What was the best advice you received and from whom?
Luis Volls, MD, my primary provider ordered the initial scans that confirmed that I had cancer in my chest and lungs. He called me into his office immediately and I was grateful that Eddy wanted to go along to receive the results of my tests. Along with the news that I might have untreatable cancer, he referred me to Jeffry, Menashe, MD at Compass Oncology East. With this referral, Luis said, “I talked to Jeff about your case and he thinks there may be treatments that will help you.”
Chad Crouch joined us for the earliest available appointment with Dr. Menashe. While being friendly and reassuring, he recommended getting a biopsy to pin down the exact cancer in my chest. We tried a bronchoscopy and then a mediastinoscopy, when the bronchoscopy was inconclusive. With tumor tissue, the lab was able to clearly diagnose the characteristic pyramid shaped cellular structure of metastatic melanoma.
I had a melanoma skin lesion removed thirty five years before and possibly this was the original source of the disease in my chest. Doctors say they can’t be sure, especially since metastatic disease usually develops in a few years after a primary lesion is removed, or not at all.
Dr. Menashe remained positive and hopeful when we met to review lab results and plan treatment. Rather than talk about the disease staging or survival statistics, he carefully presented his recommendation: start immediate treatment with Interleukin-2 (IL-2). He provided a printed sheet which substantiated IL-2 as the standard first-line treatment for metastatic melanoma. He said it this way: “IL-2 is your best chance for a durable remission – tantamount to a cure. And if it doesn’t work for you, there are other treatments that you can fall back on.”
I was especially impressed with the phrase “tantamount to a cure” which is not often associated with treatment of many cancers, especially advanced melanoma.
Dr. Menashe tried to prepare me for the rigors of IL-2 treatment, including unpleasant side effects, and potential hazards. He emphasized that I would have to establish eligibility by passing tests that prove my health was strong enough to withstand the treatment. By presenting it in this way, I started to see the treatment as a challenge to be surmounted.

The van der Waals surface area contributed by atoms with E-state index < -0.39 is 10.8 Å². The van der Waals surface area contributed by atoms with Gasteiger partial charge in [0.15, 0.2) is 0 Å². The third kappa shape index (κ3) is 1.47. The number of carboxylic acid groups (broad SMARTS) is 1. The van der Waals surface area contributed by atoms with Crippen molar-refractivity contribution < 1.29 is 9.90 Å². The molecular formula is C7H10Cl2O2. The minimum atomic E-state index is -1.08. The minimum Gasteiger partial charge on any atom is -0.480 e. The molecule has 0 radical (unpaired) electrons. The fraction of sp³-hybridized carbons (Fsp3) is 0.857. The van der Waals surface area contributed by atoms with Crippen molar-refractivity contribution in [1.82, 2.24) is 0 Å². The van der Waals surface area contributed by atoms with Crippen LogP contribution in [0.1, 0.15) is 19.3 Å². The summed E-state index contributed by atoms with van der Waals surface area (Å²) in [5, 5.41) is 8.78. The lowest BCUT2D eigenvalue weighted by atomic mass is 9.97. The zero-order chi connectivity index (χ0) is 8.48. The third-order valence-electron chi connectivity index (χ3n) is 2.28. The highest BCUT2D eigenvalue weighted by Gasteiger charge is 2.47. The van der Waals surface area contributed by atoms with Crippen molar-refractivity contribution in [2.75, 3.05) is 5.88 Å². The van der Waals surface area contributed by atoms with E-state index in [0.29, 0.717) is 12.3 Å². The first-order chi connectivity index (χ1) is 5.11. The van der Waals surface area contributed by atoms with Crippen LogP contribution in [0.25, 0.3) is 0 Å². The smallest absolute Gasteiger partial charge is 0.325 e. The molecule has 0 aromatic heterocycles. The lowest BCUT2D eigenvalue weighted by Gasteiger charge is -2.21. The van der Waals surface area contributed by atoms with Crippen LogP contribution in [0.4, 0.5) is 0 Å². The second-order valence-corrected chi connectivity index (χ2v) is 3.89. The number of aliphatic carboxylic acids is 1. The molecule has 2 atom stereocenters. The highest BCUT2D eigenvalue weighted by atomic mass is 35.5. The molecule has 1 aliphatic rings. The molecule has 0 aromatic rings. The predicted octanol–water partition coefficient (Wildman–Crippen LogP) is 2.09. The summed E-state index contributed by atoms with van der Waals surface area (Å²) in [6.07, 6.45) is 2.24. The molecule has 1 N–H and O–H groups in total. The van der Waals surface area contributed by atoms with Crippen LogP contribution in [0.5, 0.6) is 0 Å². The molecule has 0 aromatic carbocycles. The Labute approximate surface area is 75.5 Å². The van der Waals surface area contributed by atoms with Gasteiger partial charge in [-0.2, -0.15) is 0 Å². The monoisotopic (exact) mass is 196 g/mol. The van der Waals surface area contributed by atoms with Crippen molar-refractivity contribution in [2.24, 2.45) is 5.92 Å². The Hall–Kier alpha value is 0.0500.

Because Dr. Menashe specializes in lymphoma, leukemia, and myeloma, not melanoma, he referred me to Brendan Curti, MD, who specializes in treatments for kidney cancer and melanoma. Dr. Curti was in full accord with Dr. Menashe’s recommendation, and was admitted for IL-2 treatment. Fortunately, as treatment progressed, scans revealed that my immune system was responding to stimulation by shrinking the melanoma. Treatment continued for six week-long hospital stays over an 8 month duration. Two years later, I remain in stable condition.
Since my treatment, I’ve learned that IL-2 is often not recommended nor offered to patients with advanced metastatic melanoma. Many medical centers do not offer this treatment, and tend to talk their patients out of transferring to a medical center that does. They argue IL-2 treatment requires hospitalization, has unpleasant side effects, and frequently does not work.
Dr. Curti agrees with the rationale, but reaches a more nuanced conclusion. The record of all cases of metastatic melanoma and renal cell carcinoma treated with IL-2 at Providence Cancer Center demonstates complete or partial response for 28% of the patients. IL-2 offers a fighting chance for durable response, which hasn’t yet been proven for the newer treatments. IL-2 is a rigorous treatment that requires a high-level of expertise from the doctors and nurses who administer it. Doctors and medical centers which are not fully prepared, should not attempt it. For patients fortunate to have access and the strength to qualify for IL-2, it’s still the best first-line treatment.
As a result of the care and medical advice from the doctors, nurses, and staff at Providence, I’ve walked back from the mortality cliff. While I’m awarding the best advice prize to Dr. Menashe, he shares it with Dr. Curti and the staff at Providence Cancer Center who supported his advice and enacted the extensive treatment.